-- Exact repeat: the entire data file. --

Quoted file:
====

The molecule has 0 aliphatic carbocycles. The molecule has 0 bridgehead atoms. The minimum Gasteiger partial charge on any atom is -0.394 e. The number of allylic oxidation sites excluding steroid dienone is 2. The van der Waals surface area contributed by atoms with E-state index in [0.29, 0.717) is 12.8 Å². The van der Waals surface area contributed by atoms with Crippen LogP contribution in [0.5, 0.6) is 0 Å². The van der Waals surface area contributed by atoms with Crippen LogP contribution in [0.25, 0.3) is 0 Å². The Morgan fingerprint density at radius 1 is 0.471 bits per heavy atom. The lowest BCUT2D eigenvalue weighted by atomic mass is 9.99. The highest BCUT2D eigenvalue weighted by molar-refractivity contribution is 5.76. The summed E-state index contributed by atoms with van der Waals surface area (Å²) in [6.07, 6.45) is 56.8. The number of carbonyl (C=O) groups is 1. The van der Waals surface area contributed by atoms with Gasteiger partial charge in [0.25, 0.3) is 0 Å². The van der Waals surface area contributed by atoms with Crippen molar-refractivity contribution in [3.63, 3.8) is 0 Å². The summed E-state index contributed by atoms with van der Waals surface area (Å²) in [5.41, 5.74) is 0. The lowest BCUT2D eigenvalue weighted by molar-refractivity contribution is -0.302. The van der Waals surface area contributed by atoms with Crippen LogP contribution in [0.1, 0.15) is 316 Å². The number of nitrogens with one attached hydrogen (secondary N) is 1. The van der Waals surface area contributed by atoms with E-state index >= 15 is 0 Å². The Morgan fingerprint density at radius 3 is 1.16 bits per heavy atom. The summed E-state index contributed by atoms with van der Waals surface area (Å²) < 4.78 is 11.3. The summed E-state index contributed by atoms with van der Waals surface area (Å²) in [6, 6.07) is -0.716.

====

The molecule has 0 aliphatic carbocycles. The molecule has 0 bridgehead atoms. The minimum Gasteiger partial charge on any atom is -0.394 e. The number of allylic oxidation sites excluding steroid dienone is 2. The van der Waals surface area contributed by atoms with E-state index in [0.29, 0.717) is 12.8 Å². The van der Waals surface area contributed by atoms with Crippen LogP contribution in [0.5, 0.6) is 0 Å². The van der Waals surface area contributed by atoms with Crippen LogP contribution in [0.25, 0.3) is 0 Å². The Morgan fingerprint density at radius 1 is 0.471 bits per heavy atom. The lowest BCUT2D eigenvalue weighted by atomic mass is 9.99. The highest BCUT2D eigenvalue weighted by molar-refractivity contribution is 5.76. The summed E-state index contributed by atoms with van der Waals surface area (Å²) in [6.07, 6.45) is 56.8. The number of carbonyl (C=O) groups is 1. The van der Waals surface area contributed by atoms with Gasteiger partial charge in [0.25, 0.3) is 0 Å². The van der Waals surface area contributed by atoms with Crippen molar-refractivity contribution in [3.63, 3.8) is 0 Å². The summed E-state index contributed by atoms with van der Waals surface area (Å²) in [5.41, 5.74) is 0. The lowest BCUT2D eigenvalue weighted by molar-refractivity contribution is -0.302. The van der Waals surface area contributed by atoms with Crippen LogP contribution in [0.1, 0.15) is 316 Å². The number of nitrogens with one attached hydrogen (secondary N) is 1. The van der Waals surface area contributed by atoms with E-state index >= 15 is 0 Å². The Morgan fingerprint density at radius 3 is 1.16 bits per heavy atom. The summed E-state index contributed by atoms with van der Waals surface area (Å²) < 4.78 is 11.3. The summed E-state index contributed by atoms with van der Waals surface area (Å²) in [6, 6.07) is -0.716.